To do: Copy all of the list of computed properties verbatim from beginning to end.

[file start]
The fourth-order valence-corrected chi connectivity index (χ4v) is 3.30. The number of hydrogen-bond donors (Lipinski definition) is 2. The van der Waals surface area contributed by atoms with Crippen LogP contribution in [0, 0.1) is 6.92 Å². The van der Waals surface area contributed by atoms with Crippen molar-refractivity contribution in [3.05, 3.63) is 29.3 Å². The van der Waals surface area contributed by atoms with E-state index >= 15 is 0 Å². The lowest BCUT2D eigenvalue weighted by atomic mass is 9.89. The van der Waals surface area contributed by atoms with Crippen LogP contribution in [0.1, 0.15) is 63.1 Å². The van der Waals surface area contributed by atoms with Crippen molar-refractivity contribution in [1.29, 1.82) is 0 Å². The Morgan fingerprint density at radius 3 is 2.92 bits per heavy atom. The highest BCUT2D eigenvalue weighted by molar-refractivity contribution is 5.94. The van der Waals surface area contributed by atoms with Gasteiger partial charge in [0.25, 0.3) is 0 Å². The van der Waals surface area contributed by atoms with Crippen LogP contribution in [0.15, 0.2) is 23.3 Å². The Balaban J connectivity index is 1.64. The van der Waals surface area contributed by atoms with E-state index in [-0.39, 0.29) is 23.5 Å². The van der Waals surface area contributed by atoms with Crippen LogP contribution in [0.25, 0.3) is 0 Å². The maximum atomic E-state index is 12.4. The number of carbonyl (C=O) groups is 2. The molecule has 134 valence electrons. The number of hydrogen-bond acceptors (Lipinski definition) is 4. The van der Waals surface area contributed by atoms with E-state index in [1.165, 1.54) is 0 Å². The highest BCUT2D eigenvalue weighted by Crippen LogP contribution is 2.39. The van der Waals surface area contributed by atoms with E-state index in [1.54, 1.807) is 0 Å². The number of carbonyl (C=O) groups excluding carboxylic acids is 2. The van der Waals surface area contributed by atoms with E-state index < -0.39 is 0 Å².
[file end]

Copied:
The fourth-order valence-corrected chi connectivity index (χ4v) is 3.30. The number of hydrogen-bond donors (Lipinski definition) is 2. The van der Waals surface area contributed by atoms with Crippen LogP contribution in [0, 0.1) is 6.92 Å². The van der Waals surface area contributed by atoms with Crippen molar-refractivity contribution in [3.05, 3.63) is 29.3 Å². The van der Waals surface area contributed by atoms with E-state index >= 15 is 0 Å². The lowest BCUT2D eigenvalue weighted by atomic mass is 9.89. The van der Waals surface area contributed by atoms with Crippen LogP contribution in [0.1, 0.15) is 63.1 Å². The van der Waals surface area contributed by atoms with Crippen molar-refractivity contribution in [1.29, 1.82) is 0 Å². The Morgan fingerprint density at radius 3 is 2.92 bits per heavy atom. The highest BCUT2D eigenvalue weighted by molar-refractivity contribution is 5.94. The van der Waals surface area contributed by atoms with Gasteiger partial charge in [0.25, 0.3) is 0 Å². The van der Waals surface area contributed by atoms with Crippen LogP contribution in [0.15, 0.2) is 23.3 Å². The Balaban J connectivity index is 1.64. The van der Waals surface area contributed by atoms with E-state index in [-0.39, 0.29) is 23.5 Å². The van der Waals surface area contributed by atoms with Crippen LogP contribution in [0.25, 0.3) is 0 Å². The maximum atomic E-state index is 12.4. The number of carbonyl (C=O) groups is 2. The molecule has 134 valence electrons. The number of hydrogen-bond acceptors (Lipinski definition) is 4. The van der Waals surface area contributed by atoms with E-state index in [1.165, 1.54) is 0 Å². The highest BCUT2D eigenvalue weighted by Crippen LogP contribution is 2.39. The van der Waals surface area contributed by atoms with E-state index in [1.54, 1.807) is 0 Å². The number of carbonyl (C=O) groups excluding carboxylic acids is 2. The van der Waals surface area contributed by atoms with E-state index < -0.39 is 0 Å².